What is Nutmeg? & How to Use It


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We hear a lot about nutmeg when the fall season rolls around, but it can be used for more than egg nog lattes and pumpkin spice seasoning.

Whole nutmeg on a cutting board

Did you know that nutmeg comes from an exotic fruit? It’s a common spice at the grocery store, but it originates from a unique Indonesian tree (aptly names the nutmeg tree) that also produces the spice mace. Nutmegs themselves are the pits found inside the fruit of nutmeg trees, and they’re ground to create the nutmeg powder you find in the spice aisle.

It’s easily one of the most interesting flavors to work with as a home cook because it can wear several hats and walk the line between sweet and savory dishes. That’s what makes it such a great tool in your pantry.

Nutritional benefits

Beyond the fact that it’s yummy, recent studies have found that nutmeg helps protect your liver [source]. Other studies claim it can improve digestion and insomnia, act as a pain reliever, and it may help with depression. However, more research is required.

How does nutmeg taste

While nutmeg is considered a sweet seasoning, it’s not your typical sugary sweet. It’s more of an earthy, nutty sweetness. That’s what makes it so versatile, and it’s why it can be added to savory dishes as well as sweet ones. Just know that a little goes a long way with the unique spice.

Whole versus ground nutmeg

whole nutmeg and ground nutmeg

Preground nutmeg is the most convenient option, but it does lose potency quicker than buying whole nutmegs, which you can usually find in the spice aisle as well. Just grind them from home as your recipes call for it. This method will deliver more flavor and freshness. However, if you plan to use it quickly, preground nutmeg is still a great option.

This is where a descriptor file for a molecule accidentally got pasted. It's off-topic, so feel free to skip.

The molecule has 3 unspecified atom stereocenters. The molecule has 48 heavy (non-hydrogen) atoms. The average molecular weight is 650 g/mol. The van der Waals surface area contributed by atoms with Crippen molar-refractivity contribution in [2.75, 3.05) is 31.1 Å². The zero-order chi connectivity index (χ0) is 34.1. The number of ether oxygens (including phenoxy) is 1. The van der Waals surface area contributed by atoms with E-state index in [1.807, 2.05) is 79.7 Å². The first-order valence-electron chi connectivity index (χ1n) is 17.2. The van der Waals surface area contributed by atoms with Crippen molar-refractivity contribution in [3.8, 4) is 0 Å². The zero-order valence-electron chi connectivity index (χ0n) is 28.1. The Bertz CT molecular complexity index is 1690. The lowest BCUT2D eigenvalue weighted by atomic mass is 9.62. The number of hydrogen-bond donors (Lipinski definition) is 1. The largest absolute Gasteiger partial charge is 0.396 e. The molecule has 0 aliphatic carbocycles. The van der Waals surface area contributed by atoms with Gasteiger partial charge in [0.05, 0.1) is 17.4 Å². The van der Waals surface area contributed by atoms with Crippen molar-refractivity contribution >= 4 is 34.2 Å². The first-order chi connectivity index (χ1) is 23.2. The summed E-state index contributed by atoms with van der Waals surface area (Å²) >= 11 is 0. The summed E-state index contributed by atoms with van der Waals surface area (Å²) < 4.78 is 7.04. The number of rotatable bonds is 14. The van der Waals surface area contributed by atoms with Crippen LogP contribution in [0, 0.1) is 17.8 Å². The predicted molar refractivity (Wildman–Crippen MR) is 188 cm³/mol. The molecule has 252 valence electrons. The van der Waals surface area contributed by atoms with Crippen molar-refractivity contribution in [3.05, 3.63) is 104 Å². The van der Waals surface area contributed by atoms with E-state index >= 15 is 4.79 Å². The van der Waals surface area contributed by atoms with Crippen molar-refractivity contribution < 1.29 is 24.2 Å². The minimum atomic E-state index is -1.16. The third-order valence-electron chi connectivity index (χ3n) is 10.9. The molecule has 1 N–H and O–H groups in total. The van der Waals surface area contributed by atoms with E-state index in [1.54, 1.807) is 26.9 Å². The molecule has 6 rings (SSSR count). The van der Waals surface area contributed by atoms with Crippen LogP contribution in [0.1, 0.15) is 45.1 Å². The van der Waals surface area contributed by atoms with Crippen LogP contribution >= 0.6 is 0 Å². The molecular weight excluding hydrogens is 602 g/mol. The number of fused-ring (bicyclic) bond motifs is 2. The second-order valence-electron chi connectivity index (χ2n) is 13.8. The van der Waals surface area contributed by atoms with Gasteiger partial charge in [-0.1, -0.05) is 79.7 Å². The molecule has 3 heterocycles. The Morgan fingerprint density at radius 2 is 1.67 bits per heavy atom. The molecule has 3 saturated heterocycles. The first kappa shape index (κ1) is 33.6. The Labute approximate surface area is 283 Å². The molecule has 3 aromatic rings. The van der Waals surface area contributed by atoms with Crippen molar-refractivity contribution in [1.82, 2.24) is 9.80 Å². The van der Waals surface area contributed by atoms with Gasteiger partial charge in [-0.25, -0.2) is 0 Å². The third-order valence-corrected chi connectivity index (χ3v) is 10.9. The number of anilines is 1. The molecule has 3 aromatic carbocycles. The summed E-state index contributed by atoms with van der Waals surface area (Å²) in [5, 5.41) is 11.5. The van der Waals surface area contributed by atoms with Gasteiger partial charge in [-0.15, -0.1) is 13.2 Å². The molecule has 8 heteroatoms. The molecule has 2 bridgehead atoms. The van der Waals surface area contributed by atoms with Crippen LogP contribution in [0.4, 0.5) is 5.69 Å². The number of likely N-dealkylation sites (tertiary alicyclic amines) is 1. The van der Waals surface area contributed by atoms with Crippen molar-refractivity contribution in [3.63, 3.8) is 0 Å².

Cooking with nutmeg

The first rule of cooking with nutmeg is that a little does a lot; you don’t need much. It complements meat well and goes great with root vegetables and winter squash. You can use it when making hearty soups or stews. And nutmeg is just as great for baking as it is for cooking. It’s a key ingredient in many desserts, including pumpkin pie, custards, and egg nog during the holidays. People use it in cakes, too.

How to purchase and store nutmeg

As mentioned, for more flavor and longevity, try to purchase whole nutmegs instead of the preground powder. They’ll keep for several years with maximum flavor so long as they’re stored properly. Keep them in a cool, dry area away from sunlight and inside an airtight container.


When it comes to nutmeg, it’s possible to have too much of a good thing. Two or more tablespoons can trigger nausea, dizziness, dry mouth, and even affect brain function (though the amount can vary based on your size). It’s been known to produce a “high” because of the compound myristicin, resulting in similar side effects as narcotics [source]. Remember, use in small doses only.

Recipes to try

Jessica Gavin

I'm a culinary school graduate, cookbook author, and a mom who loves croissants! My passion is creating recipes and sharing the science behind cooking to help you gain confidence in the kitchen.

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3 Comments Leave a comment or review

  1. Bob Leonetti says

    Thanks for your nice comments of foods.
    But, you forgot to mention spinach in your nutmeg piece. The Italians have an expression as ” spinach without nutmeg is like a day without sunshine”. I love to saute greens like spinach and swisschard with olive oil, garlic and lots of lemon, then fresh ground pepper and fresh ground nutmeg.

    • Jessica Gavin says

      I am definitely going to try your nutmeg trick! I add it to veggie burgers. I’m interested to see how it tastes with greens. Thanks, Bob!

    • A’villechefdecuisine says

      Yes! Spinach and nutmeg are a match made in heaven. I wouldn’t make my creamed spinach without it. The chef on our Oceania cruise put a pinch in the mashed potatoes. Perfection!